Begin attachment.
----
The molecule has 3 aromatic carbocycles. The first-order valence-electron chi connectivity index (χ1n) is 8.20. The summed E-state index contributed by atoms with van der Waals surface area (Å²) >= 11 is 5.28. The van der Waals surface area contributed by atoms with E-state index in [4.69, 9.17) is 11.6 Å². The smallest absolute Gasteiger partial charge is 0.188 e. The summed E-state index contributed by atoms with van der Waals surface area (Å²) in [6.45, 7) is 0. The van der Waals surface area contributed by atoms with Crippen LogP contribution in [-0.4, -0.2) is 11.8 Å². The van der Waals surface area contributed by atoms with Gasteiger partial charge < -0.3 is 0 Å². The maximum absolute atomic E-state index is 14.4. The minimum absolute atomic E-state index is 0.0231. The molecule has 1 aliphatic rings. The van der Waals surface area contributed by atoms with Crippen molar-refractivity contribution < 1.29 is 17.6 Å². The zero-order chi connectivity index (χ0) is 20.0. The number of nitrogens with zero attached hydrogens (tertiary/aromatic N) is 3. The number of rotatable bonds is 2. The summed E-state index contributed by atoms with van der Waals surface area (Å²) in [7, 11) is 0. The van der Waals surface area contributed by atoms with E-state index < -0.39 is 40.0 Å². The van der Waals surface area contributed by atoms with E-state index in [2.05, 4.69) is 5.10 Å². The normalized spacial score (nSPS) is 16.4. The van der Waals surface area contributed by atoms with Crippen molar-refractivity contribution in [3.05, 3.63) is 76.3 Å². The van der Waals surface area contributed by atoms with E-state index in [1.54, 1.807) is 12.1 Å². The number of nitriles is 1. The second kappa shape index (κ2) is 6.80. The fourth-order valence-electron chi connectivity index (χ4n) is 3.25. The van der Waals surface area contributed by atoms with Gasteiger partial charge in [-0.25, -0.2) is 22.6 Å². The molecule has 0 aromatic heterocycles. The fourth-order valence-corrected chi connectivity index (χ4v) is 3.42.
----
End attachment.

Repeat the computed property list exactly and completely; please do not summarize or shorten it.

The molecule has 3 aromatic carbocycles. The first-order valence-electron chi connectivity index (χ1n) is 8.20. The summed E-state index contributed by atoms with van der Waals surface area (Å²) >= 11 is 5.28. The van der Waals surface area contributed by atoms with E-state index in [4.69, 9.17) is 11.6 Å². The smallest absolute Gasteiger partial charge is 0.188 e. The summed E-state index contributed by atoms with van der Waals surface area (Å²) in [6.45, 7) is 0. The van der Waals surface area contributed by atoms with Crippen LogP contribution in [-0.4, -0.2) is 11.8 Å². The van der Waals surface area contributed by atoms with Gasteiger partial charge < -0.3 is 0 Å². The maximum absolute atomic E-state index is 14.4. The minimum absolute atomic E-state index is 0.0231. The molecule has 1 aliphatic rings. The van der Waals surface area contributed by atoms with Crippen molar-refractivity contribution < 1.29 is 17.6 Å². The zero-order chi connectivity index (χ0) is 20.0. The number of nitrogens with zero attached hydrogens (tertiary/aromatic N) is 3. The number of rotatable bonds is 2. The summed E-state index contributed by atoms with van der Waals surface area (Å²) in [7, 11) is 0. The van der Waals surface area contributed by atoms with E-state index < -0.39 is 40.0 Å². The van der Waals surface area contributed by atoms with E-state index in [2.05, 4.69) is 5.10 Å². The normalized spacial score (nSPS) is 16.4. The van der Waals surface area contributed by atoms with Crippen molar-refractivity contribution in [3.05, 3.63) is 76.3 Å². The van der Waals surface area contributed by atoms with E-state index in [1.54, 1.807) is 12.1 Å². The number of nitriles is 1. The second kappa shape index (κ2) is 6.80. The fourth-order valence-electron chi connectivity index (χ4n) is 3.25. The van der Waals surface area contributed by atoms with Gasteiger partial charge in [-0.25, -0.2) is 22.6 Å². The molecule has 0 aromatic heterocycles. The fourth-order valence-corrected chi connectivity index (χ4v) is 3.42.